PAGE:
Diamonds are the hardest naturally occurring substance on earth, formed when carbon is exposed to tremendous amounts of heat and pressure deep in the earth. The anatomy we are referring to here pertains specifically to a diamond that has been cut and faceted for the use in jewelry. Anatomy varies from shape to shape, but we’ll look at the standard round-brilliant cut here for a general understanding:


The table, which is the largest polished facet on all diamond shapes, is the flat surface at the top of the diamond. Light rays enter through the diamond’s table and refract downward. In a properly cut diamond, that light is then reflected back up from the pavilion and through the table to the viewer’s eye, creating much of it’s brilliance. The size of the table plays a significant role in the amount of light that enters and exits the diamond. Therefore it is an important factor when determining the cut grade.


The crown is the top part of a diamond extending from the table to the girdle. It is made up of a calculated series of facets - star facets, bezel facets and upper girdle facets. Similar to the diamond table, refracted light passes down through the crown, and is then reflected back up from the pavilion into the observer's eyes. The various facets disperse light in different directions, resulting in a colorful fire, known as a diamond’s scintillation.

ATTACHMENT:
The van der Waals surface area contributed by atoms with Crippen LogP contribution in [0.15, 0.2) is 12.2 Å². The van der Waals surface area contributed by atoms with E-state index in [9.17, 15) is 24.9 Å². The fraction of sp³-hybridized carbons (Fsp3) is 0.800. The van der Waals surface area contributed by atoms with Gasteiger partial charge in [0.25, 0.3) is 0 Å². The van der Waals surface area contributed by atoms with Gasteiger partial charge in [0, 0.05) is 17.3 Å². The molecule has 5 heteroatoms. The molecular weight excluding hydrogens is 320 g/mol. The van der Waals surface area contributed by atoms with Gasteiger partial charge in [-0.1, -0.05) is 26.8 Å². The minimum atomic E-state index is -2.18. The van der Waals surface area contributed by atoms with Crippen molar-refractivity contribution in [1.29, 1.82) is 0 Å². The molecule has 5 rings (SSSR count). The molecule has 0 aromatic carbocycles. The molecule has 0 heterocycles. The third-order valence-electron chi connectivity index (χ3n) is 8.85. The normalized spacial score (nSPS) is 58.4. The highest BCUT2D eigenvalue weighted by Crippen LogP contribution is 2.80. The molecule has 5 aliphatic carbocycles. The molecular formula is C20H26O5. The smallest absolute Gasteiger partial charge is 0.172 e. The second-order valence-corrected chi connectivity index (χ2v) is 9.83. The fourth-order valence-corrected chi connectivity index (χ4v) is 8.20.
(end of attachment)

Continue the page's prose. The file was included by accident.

The girdle is the rim or “belt” that makes up the outermost edge of a diamond and connects the crown to the pavilion. It plays a significant role in the Cut grading of a diamond and, although thin and thick girdles don’t always diminish the brilliance of a diamond, they will likely result in a lower Cut grade of Very Good or Good, making the diamond less desirable.


The pavilion is the underside of a diamond connecting the girdle to the culet at the bottom tip. Like the crown, the pavilion consists of multiple rows of facets - Lower Girdle Facets and Pavilion Main Facets. The majority of a diamond's weight is typically held in its pavilion. It is critical for a diamond's pavilion to be neither too deep nor too shallow. An overly deep pavilion will not reflect enough light back up to the observer's eye through the crown, and will make the diamond appear dull. A shallow pavilion creates a 'fish-eye' effect, caused by the girdle reflecting in the middle of the table, and will also appear dull and lack in scintillation.


The culet is either a perfect point or a small facet at the very bottom of the diamond. If a culet is larger than average, it may allow a greater amount of light to escape through the bottom of the stone and create a visible dark circle when viewing a diamond from the top through the table - an undesirable “spot” that can be mistaken for an inclusion. Therefore, diamonds with small culets are likely to exhibit the most brilliance.

Now that you are familiar with the physical structure of a diamond, let’s explore the famous 4 C’s